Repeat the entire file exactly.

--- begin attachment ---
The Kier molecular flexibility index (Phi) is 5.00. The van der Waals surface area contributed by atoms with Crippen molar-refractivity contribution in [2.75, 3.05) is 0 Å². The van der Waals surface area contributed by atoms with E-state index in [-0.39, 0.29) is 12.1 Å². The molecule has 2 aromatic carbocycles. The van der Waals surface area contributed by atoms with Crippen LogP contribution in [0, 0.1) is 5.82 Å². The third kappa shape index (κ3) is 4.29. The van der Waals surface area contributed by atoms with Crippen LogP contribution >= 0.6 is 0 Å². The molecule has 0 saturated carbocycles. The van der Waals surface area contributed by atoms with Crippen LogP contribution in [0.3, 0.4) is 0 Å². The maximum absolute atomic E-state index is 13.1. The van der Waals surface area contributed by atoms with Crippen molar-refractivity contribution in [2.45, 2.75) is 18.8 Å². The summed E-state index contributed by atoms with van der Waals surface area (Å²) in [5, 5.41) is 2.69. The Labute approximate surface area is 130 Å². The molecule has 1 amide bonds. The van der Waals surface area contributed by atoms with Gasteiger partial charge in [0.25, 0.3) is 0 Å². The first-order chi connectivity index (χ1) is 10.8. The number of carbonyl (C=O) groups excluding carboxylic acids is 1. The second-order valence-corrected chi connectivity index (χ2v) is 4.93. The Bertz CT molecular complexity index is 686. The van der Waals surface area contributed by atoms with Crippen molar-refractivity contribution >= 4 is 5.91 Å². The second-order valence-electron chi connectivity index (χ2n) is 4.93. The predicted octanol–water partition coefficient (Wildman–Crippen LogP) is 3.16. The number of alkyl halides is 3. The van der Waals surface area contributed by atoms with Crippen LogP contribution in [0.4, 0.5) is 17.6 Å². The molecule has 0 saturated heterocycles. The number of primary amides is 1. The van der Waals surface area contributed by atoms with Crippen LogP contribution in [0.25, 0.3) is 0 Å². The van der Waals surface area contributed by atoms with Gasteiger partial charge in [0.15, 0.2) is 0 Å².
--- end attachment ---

The Kier molecular flexibility index (Phi) is 5.00. The van der Waals surface area contributed by atoms with Crippen molar-refractivity contribution in [2.75, 3.05) is 0 Å². The van der Waals surface area contributed by atoms with E-state index in [-0.39, 0.29) is 12.1 Å². The molecule has 2 aromatic carbocycles. The van der Waals surface area contributed by atoms with Crippen LogP contribution in [0, 0.1) is 5.82 Å². The third kappa shape index (κ3) is 4.29. The van der Waals surface area contributed by atoms with Crippen LogP contribution >= 0.6 is 0 Å². The molecule has 0 saturated carbocycles. The van der Waals surface area contributed by atoms with Crippen LogP contribution in [0.3, 0.4) is 0 Å². The maximum absolute atomic E-state index is 13.1. The van der Waals surface area contributed by atoms with Crippen molar-refractivity contribution in [2.45, 2.75) is 18.8 Å². The summed E-state index contributed by atoms with van der Waals surface area (Å²) in [5, 5.41) is 2.69. The Labute approximate surface area is 130 Å². The molecule has 1 amide bonds. The van der Waals surface area contributed by atoms with Gasteiger partial charge in [0.25, 0.3) is 0 Å². The first-order chi connectivity index (χ1) is 10.8. The number of carbonyl (C=O) groups excluding carboxylic acids is 1. The second-order valence-corrected chi connectivity index (χ2v) is 4.93. The Bertz CT molecular complexity index is 686. The van der Waals surface area contributed by atoms with Crippen molar-refractivity contribution >= 4 is 5.91 Å². The second-order valence-electron chi connectivity index (χ2n) is 4.93. The predicted octanol–water partition coefficient (Wildman–Crippen LogP) is 3.16. The number of alkyl halides is 3. The van der Waals surface area contributed by atoms with Crippen LogP contribution in [0.4, 0.5) is 17.6 Å². The molecule has 0 saturated heterocycles. The number of primary amides is 1. The van der Waals surface area contributed by atoms with Crippen LogP contribution in [0.25, 0.3) is 0 Å². The van der Waals surface area contributed by atoms with Gasteiger partial charge in [0.15, 0.2) is 0 Å².